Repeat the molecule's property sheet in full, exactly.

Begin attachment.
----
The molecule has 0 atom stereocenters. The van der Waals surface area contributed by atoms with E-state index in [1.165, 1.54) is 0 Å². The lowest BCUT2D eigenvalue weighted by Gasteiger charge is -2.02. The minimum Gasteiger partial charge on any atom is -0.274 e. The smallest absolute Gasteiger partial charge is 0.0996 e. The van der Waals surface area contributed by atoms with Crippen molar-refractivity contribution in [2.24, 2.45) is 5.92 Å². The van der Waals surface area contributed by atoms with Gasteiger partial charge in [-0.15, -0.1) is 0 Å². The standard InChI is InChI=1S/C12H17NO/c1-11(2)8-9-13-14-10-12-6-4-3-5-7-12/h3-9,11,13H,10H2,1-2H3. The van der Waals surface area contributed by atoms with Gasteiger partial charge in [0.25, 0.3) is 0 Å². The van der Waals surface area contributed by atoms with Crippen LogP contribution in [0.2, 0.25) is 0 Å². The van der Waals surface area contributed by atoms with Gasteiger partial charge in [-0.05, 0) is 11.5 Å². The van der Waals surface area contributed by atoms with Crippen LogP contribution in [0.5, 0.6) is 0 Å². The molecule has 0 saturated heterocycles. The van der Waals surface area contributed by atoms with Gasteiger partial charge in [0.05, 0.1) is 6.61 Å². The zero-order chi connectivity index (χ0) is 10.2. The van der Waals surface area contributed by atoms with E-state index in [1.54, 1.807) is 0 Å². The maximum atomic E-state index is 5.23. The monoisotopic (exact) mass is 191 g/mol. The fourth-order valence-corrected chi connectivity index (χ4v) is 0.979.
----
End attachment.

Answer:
The molecule has 0 atom stereocenters. The van der Waals surface area contributed by atoms with E-state index in [1.165, 1.54) is 0 Å². The lowest BCUT2D eigenvalue weighted by Gasteiger charge is -2.02. The minimum Gasteiger partial charge on any atom is -0.274 e. The smallest absolute Gasteiger partial charge is 0.0996 e. The van der Waals surface area contributed by atoms with Crippen molar-refractivity contribution in [2.24, 2.45) is 5.92 Å². The van der Waals surface area contributed by atoms with Gasteiger partial charge in [-0.15, -0.1) is 0 Å². The standard InChI is InChI=1S/C12H17NO/c1-11(2)8-9-13-14-10-12-6-4-3-5-7-12/h3-9,11,13H,10H2,1-2H3. The van der Waals surface area contributed by atoms with Gasteiger partial charge in [0.25, 0.3) is 0 Å². The van der Waals surface area contributed by atoms with Crippen LogP contribution in [0.2, 0.25) is 0 Å². The van der Waals surface area contributed by atoms with Gasteiger partial charge in [-0.05, 0) is 11.5 Å². The van der Waals surface area contributed by atoms with Crippen LogP contribution in [0.5, 0.6) is 0 Å². The molecule has 0 saturated heterocycles. The van der Waals surface area contributed by atoms with Gasteiger partial charge in [0.05, 0.1) is 6.61 Å². The zero-order chi connectivity index (χ0) is 10.2. The van der Waals surface area contributed by atoms with E-state index in [1.54, 1.807) is 0 Å². The maximum atomic E-state index is 5.23. The monoisotopic (exact) mass is 191 g/mol. The fourth-order valence-corrected chi connectivity index (χ4v) is 0.979.